Southern Long-Tailed Lizard
Painted Long-Tailed Lizard
Red lacertas are relatively large lacertids, reaching a total length of up to 16 inches (40 centimeters) long. They are essentially smooth scaled, and as the name implies exhibit a predominantly red hue, with noticeable lateral stripes of alternating yellowish-beige and brown-black. Their overall coloration varies a great deal throughout their range, ranging from earth tones to individuals appearing almost uniformly brick-red. It is quite likely that as more research is conducted many of these variations will be recognized as distinct subspecies (and some already have been). Red lacertas are diurnal and are active foragers, moving along the ground and underbrush with stuttered movement looking for prey. Although their longevity is not known, they can live at least five years in captivity.
Red lacertas are widely distributed and common throughout much of the Northern part of Africa; including Senegal, Mali, Sudan, Egypt (including the Sinai Peninsula), Ethiopia, Northern Somalia, Yemen, Southern Ethiopia, Somalia, Kenya, Northern Tanzania, Cameroon, the Central African Republic and Zaire. Within this range it inhabits a wide range of terrain, but forages mostly within vegetation cover. They can be found in well vegetated sandy or gravelly plains, wadis and scrub habitat.
Red lacertas, as relatively large, mostly terrestrial lizards, benefit from an enclosure that is horizontally oriented and at least 2-feet (60 centimeters) in length. Being diurnal, they require 8-10 hours of UV lighting and benefit from a basking spot that provides them with a focused area of 90 degrees Fahrenheit surface temperature. Ambient temperatures should be in the 75-85 degree range. Naturally, red lacertas are accustomed to open spaces with sparse ground cover. In a captive setting, this can be replicated through the use of a sandy, loamy or gravelly substrate with a few well placed hiding spots. Hiding spots can be live or fake vegetation, wood hollows, small caves or the like. Hide spots should be evenly distributed throughout the enclosure, and should not be placed directly under the basking light, unless the lacertas can utilize the top of the hide spot as a basking location (e.g. a hollowed out log). Red lacertas are not accustomed to readily available water, nor are they adapted for high humidity levels (although they are quite adaptable). Water should be offered in a shallow water dish every 2-3 days. If the water dish is kept in the enclosure at all times, care should be taken that the lacertas do not spill it and create a perpetually damp substrate.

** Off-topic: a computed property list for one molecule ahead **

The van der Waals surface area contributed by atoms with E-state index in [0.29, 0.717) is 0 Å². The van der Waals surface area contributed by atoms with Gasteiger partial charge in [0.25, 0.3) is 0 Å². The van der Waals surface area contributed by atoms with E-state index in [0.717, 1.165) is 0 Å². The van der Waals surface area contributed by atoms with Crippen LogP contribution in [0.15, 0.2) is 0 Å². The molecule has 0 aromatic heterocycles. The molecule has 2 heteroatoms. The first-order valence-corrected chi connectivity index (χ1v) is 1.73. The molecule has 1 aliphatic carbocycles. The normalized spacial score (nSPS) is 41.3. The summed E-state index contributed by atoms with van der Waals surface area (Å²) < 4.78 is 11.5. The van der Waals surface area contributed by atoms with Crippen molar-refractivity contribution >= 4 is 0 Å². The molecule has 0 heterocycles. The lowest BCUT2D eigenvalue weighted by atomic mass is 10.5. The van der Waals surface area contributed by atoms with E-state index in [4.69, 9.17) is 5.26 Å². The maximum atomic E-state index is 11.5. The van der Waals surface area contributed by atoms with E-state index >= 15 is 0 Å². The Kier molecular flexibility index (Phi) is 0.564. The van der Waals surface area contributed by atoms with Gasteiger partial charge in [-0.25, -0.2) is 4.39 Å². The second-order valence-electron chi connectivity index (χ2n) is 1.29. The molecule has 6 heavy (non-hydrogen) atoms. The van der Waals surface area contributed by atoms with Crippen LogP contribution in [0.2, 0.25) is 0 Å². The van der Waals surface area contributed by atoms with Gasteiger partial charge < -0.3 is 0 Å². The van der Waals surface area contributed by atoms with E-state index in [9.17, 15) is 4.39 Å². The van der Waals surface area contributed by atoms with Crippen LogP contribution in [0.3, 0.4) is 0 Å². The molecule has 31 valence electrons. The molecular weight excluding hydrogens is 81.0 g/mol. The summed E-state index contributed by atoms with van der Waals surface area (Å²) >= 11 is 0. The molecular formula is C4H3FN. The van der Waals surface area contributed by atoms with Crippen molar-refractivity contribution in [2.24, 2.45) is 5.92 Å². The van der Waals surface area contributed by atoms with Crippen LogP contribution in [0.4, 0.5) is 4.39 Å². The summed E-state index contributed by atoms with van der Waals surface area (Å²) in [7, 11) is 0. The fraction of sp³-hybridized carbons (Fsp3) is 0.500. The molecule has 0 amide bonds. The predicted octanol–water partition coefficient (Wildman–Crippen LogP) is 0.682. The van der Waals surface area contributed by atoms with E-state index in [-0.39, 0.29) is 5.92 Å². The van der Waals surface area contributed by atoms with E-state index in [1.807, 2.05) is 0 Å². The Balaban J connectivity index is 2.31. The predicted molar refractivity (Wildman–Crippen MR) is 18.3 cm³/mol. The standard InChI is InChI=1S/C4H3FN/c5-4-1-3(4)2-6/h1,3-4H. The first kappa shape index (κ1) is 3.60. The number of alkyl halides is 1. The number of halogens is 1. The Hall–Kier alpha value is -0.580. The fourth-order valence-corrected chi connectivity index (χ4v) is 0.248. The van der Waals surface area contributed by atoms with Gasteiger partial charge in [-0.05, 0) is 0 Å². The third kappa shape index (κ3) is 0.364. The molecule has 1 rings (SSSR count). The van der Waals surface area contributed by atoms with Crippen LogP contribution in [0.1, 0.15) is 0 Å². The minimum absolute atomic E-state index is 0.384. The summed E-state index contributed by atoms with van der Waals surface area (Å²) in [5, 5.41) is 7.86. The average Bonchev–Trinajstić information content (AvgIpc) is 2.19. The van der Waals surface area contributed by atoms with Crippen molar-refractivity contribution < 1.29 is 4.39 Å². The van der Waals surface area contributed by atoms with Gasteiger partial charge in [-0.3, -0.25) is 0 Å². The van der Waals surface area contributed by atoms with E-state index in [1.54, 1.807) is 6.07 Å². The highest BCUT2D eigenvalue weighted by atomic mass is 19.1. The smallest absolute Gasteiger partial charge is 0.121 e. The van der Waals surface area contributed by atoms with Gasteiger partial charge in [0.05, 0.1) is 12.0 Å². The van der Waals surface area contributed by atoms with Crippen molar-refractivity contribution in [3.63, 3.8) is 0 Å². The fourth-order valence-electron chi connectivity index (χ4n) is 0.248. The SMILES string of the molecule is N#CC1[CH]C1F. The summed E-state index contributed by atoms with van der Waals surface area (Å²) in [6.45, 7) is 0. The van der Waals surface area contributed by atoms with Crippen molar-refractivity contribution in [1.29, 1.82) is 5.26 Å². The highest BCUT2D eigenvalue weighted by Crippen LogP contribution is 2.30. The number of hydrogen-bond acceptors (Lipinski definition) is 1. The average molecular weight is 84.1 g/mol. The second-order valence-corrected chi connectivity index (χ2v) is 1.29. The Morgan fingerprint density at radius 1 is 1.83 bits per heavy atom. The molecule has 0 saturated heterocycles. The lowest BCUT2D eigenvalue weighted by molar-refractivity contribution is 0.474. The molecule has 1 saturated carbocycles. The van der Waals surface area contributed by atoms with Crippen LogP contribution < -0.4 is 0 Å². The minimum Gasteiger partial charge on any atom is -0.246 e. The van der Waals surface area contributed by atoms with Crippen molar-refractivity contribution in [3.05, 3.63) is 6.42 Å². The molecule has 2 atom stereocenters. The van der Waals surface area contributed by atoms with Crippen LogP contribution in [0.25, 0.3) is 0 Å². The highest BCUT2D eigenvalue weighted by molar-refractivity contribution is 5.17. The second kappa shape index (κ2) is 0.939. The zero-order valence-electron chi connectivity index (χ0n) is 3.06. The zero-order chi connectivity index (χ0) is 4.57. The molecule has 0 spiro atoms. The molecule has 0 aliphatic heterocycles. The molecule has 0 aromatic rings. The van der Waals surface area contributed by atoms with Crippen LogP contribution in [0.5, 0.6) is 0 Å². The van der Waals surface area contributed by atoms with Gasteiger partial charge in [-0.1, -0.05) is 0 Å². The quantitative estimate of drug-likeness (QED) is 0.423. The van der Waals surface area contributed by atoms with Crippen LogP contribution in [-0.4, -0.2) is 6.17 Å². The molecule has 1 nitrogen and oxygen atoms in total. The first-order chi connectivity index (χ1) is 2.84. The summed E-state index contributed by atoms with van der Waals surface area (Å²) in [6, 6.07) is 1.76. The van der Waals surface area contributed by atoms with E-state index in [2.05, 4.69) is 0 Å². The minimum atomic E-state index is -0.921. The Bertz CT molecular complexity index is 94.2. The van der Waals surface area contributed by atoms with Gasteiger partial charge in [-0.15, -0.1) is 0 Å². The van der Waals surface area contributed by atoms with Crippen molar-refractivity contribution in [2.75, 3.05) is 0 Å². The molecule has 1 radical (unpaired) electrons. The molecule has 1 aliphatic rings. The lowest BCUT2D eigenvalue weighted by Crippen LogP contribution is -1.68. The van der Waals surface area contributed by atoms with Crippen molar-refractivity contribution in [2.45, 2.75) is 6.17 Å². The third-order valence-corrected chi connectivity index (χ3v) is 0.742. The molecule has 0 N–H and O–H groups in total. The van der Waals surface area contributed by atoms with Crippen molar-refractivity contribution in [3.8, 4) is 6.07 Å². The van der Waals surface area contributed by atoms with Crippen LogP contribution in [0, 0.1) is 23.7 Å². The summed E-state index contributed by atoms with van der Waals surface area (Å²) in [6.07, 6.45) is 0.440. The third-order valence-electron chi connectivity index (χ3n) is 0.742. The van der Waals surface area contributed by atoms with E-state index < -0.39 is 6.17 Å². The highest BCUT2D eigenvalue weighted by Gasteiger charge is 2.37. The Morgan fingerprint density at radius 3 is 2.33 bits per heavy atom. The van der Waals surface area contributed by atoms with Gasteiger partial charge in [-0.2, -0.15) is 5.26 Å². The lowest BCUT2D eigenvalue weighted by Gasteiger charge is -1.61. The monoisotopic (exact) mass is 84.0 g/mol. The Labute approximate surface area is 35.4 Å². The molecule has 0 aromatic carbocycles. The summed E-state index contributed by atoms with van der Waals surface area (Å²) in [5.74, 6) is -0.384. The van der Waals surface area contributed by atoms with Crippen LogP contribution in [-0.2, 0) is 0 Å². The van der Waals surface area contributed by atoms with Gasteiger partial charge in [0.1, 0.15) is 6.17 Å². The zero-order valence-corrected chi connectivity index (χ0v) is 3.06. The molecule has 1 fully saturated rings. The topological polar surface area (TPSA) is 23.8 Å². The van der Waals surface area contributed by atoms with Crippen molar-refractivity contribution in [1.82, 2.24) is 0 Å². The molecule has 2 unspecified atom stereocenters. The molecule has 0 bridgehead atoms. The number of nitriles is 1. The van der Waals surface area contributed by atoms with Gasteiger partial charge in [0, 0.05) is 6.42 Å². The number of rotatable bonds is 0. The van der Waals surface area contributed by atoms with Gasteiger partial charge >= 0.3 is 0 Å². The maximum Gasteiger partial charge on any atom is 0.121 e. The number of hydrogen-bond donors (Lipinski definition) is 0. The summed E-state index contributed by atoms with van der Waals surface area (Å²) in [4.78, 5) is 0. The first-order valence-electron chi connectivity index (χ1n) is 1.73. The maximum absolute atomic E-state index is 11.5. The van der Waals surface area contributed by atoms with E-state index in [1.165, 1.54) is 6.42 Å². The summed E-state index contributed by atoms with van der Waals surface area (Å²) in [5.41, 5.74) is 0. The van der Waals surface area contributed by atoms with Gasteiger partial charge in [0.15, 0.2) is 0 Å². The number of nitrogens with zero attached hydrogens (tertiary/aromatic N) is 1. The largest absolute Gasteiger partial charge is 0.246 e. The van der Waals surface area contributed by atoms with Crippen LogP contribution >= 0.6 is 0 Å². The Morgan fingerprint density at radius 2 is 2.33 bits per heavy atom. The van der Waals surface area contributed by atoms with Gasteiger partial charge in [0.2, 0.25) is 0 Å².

Red lacertas are active foragers and eat a wide variety of insects and occasionally some types of flowers. In captivity they feed readily on arthropods (crickets, roaches, spiders, small crustaceans, etc.), superworms, wax worms, phoenix worms, flies, moths, and annelids. As with all herps, red lacertas benefit from a varied diet that is dusted with a vitamin and mineral supplement. Red lacertas should be fed several (3-4) times a week. Uneaten prey items should not be left in the enclosure overnight (unless they are confined in a food dish—e.g. phoenix worms).
Red lacertas can be very fast, but generally will calm down over time with consistent, short and gentle handlings. Though red lacertas are not prone to bite, most reptiles will do so when threatened, so care should be taken when handling them.